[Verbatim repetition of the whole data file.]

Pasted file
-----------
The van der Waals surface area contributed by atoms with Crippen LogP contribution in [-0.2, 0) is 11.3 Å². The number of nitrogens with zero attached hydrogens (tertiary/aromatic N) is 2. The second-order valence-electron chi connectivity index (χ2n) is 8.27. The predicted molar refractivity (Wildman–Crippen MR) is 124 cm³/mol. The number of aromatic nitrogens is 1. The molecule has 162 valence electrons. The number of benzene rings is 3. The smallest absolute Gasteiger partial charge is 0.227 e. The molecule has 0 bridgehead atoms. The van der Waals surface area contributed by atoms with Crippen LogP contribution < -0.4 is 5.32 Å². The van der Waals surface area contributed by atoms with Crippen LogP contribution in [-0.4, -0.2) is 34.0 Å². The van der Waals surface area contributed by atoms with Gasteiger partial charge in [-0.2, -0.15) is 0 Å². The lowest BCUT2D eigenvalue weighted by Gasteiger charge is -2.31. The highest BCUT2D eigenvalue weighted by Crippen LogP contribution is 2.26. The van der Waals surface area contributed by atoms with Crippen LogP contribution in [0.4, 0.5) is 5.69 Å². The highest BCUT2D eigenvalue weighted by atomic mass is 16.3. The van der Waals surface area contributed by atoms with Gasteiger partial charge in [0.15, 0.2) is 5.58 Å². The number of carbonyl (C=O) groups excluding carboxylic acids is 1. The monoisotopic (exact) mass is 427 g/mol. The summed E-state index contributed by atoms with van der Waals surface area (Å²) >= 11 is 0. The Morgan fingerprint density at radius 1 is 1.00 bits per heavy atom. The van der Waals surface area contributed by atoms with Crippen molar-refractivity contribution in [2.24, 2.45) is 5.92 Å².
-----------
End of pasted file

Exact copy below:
The van der Waals surface area contributed by atoms with Crippen LogP contribution in [-0.2, 0) is 11.3 Å². The number of nitrogens with zero attached hydrogens (tertiary/aromatic N) is 2. The second-order valence-electron chi connectivity index (χ2n) is 8.27. The predicted molar refractivity (Wildman–Crippen MR) is 124 cm³/mol. The number of aromatic nitrogens is 1. The molecule has 162 valence electrons. The number of benzene rings is 3. The smallest absolute Gasteiger partial charge is 0.227 e. The molecule has 0 bridgehead atoms. The van der Waals surface area contributed by atoms with Crippen LogP contribution < -0.4 is 5.32 Å². The van der Waals surface area contributed by atoms with Crippen LogP contribution in [-0.4, -0.2) is 34.0 Å². The van der Waals surface area contributed by atoms with Gasteiger partial charge in [-0.2, -0.15) is 0 Å². The lowest BCUT2D eigenvalue weighted by Gasteiger charge is -2.31. The highest BCUT2D eigenvalue weighted by Crippen LogP contribution is 2.26. The van der Waals surface area contributed by atoms with Crippen LogP contribution in [0.4, 0.5) is 5.69 Å². The highest BCUT2D eigenvalue weighted by atomic mass is 16.3. The van der Waals surface area contributed by atoms with Gasteiger partial charge in [0.15, 0.2) is 5.58 Å². The number of carbonyl (C=O) groups excluding carboxylic acids is 1. The monoisotopic (exact) mass is 427 g/mol. The summed E-state index contributed by atoms with van der Waals surface area (Å²) >= 11 is 0. The Morgan fingerprint density at radius 1 is 1.00 bits per heavy atom. The van der Waals surface area contributed by atoms with Crippen molar-refractivity contribution in [2.24, 2.45) is 5.92 Å².